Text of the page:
At the end it turns out that this human female robot is actually the father of the woman the man is trying to woo. The reasons of both the why and the how of this are never really adequately explained (despite the inclusion of an explanatory flashback), although then again it’s no more unlikely and baffling than the plan itself. So I suppose everything is okay.

I enjoyed this quite a lot. Even if the story doesn’t make a single bit of sense, the physical performance of Fred Rains as an automaton is great, and I really liked the way that British parks seem almost identical to how they are now (except, perhaps, for the noticeable lack of bins).

The direction and editing felt more modern than some of the other films I’ve watched too. There’s the use of explanatory flashbacks throughout (although these are introduced with a somewhat clunky fade out and fade in device), and there are a number of inserted close-up shots of items (expressions, pictures, buttons, instruction booklets, and so on) for clarity.

This watch, for example, is beautiful. I’d have quite happily have watched a full minute of it ticking.

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Notes

1. I watched this on the BFI player.

2. This was produced by a company with the misfortune, from the point of view of those of us watching it here, now, one hundred years later, of being called Swastika Films. The way that every intertitle card throughout is emblazoned with a huge swastika in the corner was more disconcerting than perhaps it should have been.

3. There’s a scene in this where the main character sits on a chair and unties his shoelaces and then takes off his shoe. It’s pretty rare to see people untying their shoelaces and taking off their shoes in films, so it’s always quite nice to see.

4. When I make a film it’s going to be a solid 90 minutes of people taking off their shoes and nothing else.

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Film Information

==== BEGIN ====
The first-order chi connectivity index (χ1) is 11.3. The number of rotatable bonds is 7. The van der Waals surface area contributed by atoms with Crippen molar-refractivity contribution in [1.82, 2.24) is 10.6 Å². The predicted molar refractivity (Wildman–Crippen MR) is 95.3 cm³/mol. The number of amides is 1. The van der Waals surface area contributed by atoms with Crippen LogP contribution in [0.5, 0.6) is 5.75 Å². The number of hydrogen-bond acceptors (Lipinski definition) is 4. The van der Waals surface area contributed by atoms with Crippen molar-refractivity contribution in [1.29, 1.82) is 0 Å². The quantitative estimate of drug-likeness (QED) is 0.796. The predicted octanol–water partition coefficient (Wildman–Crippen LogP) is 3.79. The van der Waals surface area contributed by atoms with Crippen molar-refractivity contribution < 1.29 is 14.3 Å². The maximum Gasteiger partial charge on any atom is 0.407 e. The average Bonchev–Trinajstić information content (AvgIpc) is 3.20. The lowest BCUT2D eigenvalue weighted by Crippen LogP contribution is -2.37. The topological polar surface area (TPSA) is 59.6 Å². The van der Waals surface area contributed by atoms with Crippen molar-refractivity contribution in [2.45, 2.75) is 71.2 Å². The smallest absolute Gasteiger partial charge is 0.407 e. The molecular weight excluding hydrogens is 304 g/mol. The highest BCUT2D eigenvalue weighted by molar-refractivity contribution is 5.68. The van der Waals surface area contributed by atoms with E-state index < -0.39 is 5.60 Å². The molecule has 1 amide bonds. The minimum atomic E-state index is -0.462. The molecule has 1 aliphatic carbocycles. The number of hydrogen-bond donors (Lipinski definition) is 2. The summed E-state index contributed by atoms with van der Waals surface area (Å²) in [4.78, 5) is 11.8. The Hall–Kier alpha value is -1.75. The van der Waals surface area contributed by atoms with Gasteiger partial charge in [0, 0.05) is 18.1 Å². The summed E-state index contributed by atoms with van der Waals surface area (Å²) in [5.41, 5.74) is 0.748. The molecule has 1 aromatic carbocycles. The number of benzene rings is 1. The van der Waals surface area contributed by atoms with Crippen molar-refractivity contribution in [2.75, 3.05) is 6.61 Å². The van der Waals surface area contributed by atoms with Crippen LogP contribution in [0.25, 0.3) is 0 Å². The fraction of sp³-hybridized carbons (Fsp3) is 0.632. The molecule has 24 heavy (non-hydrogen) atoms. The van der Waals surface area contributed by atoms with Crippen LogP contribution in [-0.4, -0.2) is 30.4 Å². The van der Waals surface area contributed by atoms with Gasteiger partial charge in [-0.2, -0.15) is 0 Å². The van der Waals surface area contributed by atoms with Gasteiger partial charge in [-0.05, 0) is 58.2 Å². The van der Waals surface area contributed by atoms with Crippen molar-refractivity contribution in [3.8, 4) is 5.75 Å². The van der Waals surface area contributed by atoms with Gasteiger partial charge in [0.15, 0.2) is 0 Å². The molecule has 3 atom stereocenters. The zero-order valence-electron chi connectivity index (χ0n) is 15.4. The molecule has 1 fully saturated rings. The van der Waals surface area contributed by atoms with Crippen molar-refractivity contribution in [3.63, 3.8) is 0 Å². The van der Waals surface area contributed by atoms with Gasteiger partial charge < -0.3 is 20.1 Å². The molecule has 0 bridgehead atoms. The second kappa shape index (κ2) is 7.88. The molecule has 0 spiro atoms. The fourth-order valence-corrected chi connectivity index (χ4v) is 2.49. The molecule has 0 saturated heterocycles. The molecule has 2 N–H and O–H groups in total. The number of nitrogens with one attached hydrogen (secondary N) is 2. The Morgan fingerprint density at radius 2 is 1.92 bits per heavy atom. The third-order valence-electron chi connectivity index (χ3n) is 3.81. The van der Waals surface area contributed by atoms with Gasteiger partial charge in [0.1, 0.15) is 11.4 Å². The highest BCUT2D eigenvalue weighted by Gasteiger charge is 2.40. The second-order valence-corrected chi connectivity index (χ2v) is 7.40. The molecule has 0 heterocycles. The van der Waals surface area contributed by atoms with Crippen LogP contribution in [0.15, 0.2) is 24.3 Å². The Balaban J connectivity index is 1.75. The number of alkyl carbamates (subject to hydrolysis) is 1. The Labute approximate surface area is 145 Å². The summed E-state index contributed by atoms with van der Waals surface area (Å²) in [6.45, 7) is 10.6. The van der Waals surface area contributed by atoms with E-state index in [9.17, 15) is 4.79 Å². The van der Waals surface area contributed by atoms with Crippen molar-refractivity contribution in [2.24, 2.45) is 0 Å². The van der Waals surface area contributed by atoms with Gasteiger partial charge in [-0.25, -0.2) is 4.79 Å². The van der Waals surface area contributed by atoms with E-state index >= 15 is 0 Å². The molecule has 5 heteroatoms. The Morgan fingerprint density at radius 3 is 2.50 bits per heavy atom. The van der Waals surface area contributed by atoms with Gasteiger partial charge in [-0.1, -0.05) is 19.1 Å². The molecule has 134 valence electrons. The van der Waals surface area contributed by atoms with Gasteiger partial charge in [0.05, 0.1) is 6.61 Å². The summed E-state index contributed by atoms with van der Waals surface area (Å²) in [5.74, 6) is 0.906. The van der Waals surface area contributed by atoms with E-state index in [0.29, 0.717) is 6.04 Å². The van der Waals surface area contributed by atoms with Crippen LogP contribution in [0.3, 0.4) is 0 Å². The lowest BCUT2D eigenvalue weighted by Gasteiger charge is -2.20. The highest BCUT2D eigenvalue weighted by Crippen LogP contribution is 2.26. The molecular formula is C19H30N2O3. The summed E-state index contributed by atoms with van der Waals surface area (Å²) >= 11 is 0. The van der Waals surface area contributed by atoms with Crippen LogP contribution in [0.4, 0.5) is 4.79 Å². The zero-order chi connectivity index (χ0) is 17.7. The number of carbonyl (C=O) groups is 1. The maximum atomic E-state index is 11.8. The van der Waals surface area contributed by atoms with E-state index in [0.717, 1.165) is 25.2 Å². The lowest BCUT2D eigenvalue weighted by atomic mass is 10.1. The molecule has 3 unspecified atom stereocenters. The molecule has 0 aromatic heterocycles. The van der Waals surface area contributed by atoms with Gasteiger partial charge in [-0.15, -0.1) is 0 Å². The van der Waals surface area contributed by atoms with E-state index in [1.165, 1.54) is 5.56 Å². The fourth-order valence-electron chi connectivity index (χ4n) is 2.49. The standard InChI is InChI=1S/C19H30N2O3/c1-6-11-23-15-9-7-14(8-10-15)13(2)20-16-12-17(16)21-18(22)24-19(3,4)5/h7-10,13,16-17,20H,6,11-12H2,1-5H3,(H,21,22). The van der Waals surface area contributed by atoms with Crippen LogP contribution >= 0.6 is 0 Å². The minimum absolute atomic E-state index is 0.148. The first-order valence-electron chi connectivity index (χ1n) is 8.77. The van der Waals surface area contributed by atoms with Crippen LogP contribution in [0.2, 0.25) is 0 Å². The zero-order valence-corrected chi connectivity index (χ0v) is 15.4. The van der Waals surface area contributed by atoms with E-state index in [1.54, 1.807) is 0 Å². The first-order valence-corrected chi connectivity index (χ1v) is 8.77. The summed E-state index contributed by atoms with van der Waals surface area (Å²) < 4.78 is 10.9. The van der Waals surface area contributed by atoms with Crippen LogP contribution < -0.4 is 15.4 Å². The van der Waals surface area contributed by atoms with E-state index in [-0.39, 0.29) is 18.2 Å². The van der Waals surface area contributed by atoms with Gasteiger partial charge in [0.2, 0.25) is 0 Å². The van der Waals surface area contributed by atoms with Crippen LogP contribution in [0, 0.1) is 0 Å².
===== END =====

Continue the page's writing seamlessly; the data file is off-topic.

Title: Bamboozled
Director: Fred Rains
Year: 1919
Duration: 35 minutes

Categories
This Film Is 100 Years Old

Smashing Barriers (1919) / Auntie’s Portrait (1915)

Smashing Barriers was originally a 15-episode adventure serial, where a sawmill owner and her impossibly boring boyfriend try to escape the attentions of an outlaw and his band of ruffians.

Directed by and starring William Duncan in 1919, these episodes (the plotting of which was described at the time as “incomprehensibly convoluted”) were eventually condensed down to a single movie a few years later, and then even further into this short film in the 1930s, for sale as a home movie.

It’s this ultra-condensed version which survives, the originals all having been lost.

The surviving film is only ten minutes long. Yet there’s time enough for rescuing a damsel in distress from a burning building, out of control carts careering down a hill, an improvised zipwire escape, someone leaping off a cliff into the waters below, people randomly fire guns, and more. The picture above is basically straight out of Raiders Of The Lost Ark.

Even though this was presumably all deeply generic at the time (100 years ago!) it’s sort of wonderful how much of the action here is still used repeatedly in everything right now. And for another hundred years yet, too, I expect, unless there’s some sort of catastrophic outbreak of originality just round the corner.